Accelerated 3D Lung MRI Using Compressed Sensing
M Sarma*, P Hu, D Ennis, M Thomas, K Sheng, UCLA School of Medicine, LOS ANGELES, CATU-G-217A-6 Tuesday 4:30:00 PM - 6:00:00 PM Room: 217A
High temporal resolution volumetric thoracic MRI is needed to accurately describe the lung and lung tumor motion. The main aim of the present study is to substantially increase 3D acquisition speed of lung MRI with k-space under-sampling along the phase encoding directions and subsequent image reconstruction using Compressed Sensing (CS).
Method and Materials:
CS was simulated using fully sampled thoracic breath-holding MRI of a lung cancer patient. The imaging resolution is 1.8x1.8x2.6 mm. Biased random under-sampling was imposed in the k-space by selecting more points near the center, and fewer points near the bottom left and bottom right corners. An unbiased random under-sampling scheme was performed for comparison. The data was reconstructed using the Split Bregman method for L1 regularized problems, which solve the unconstrained optimization problem iteratively by spliting the L1 and L2 components. The method removes the artifacts due to the non-uniform under-sampling by minimizing the total variation (TV) while maintaining fidelity with the sampled measurements.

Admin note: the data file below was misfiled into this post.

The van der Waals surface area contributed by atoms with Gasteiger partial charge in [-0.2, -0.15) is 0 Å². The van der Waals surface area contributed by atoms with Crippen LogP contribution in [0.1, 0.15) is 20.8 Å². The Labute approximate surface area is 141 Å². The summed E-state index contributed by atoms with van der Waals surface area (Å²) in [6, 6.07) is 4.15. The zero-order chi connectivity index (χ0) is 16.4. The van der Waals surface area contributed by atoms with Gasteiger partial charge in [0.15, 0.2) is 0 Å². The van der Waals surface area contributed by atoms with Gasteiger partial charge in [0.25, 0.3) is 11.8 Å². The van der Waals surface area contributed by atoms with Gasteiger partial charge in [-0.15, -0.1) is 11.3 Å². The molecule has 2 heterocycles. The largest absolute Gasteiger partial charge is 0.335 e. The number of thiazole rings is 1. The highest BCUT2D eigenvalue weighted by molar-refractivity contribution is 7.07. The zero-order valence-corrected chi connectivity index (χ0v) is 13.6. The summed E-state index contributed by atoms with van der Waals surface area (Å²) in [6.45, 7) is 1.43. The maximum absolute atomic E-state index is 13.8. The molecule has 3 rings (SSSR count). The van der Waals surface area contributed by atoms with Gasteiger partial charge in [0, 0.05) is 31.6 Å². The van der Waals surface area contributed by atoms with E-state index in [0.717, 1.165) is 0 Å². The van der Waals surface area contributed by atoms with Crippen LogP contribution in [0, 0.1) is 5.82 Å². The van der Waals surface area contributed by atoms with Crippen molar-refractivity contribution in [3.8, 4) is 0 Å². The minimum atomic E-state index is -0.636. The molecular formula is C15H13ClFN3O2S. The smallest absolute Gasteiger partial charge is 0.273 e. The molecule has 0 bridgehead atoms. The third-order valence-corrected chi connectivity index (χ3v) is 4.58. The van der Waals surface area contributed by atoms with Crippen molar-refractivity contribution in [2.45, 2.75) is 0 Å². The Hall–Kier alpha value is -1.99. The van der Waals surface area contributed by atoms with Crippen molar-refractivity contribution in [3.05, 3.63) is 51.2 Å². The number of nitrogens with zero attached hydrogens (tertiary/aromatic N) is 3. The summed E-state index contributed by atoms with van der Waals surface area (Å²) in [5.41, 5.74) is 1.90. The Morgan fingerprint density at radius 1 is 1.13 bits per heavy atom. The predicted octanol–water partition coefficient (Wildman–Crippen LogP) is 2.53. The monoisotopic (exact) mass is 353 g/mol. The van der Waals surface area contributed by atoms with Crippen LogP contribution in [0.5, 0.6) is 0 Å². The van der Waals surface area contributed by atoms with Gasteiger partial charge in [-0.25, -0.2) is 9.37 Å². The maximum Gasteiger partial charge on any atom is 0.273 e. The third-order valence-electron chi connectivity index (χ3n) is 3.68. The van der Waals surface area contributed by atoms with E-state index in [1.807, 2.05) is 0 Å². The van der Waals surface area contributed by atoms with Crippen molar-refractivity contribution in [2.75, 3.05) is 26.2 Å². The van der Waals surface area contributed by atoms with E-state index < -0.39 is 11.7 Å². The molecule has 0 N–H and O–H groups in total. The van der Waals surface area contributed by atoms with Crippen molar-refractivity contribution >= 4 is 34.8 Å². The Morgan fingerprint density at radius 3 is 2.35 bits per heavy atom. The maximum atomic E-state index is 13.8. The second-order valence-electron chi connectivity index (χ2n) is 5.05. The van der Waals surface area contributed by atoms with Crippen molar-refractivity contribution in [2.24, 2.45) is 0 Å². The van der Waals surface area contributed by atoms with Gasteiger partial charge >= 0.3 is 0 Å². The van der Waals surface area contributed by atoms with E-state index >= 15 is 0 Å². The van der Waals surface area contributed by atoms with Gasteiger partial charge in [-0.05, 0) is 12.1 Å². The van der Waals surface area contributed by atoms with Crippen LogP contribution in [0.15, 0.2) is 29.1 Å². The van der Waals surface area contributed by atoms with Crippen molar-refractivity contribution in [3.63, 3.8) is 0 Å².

We were able to reconstruct the data sub-sampled with different under-sampling factors (2x2 - 4x4 folds). Images reconstructed with very low sampling ratio of 13.05% were acceptable. The biased under-sampling strategy required 30% fewer samples than the unbiased under-sampling technique for equivalent results. The overall quality and resolution of the reconstructed image was comparable to the fully sampled dataset in the conspicuity of fine lung features and organ shapes, which are degraded by noise in images reconstructed from same dataset without using the CS method.
We have successfully demonstrated the application of CS to high-resolution 3D MRI of the lung, providing an acceleration factor up to 4x4. While higher acceleration factor is needed for real-time full thoracic imaging, the current method would enable real time imaging of a subvolume of the lung for regional motion study.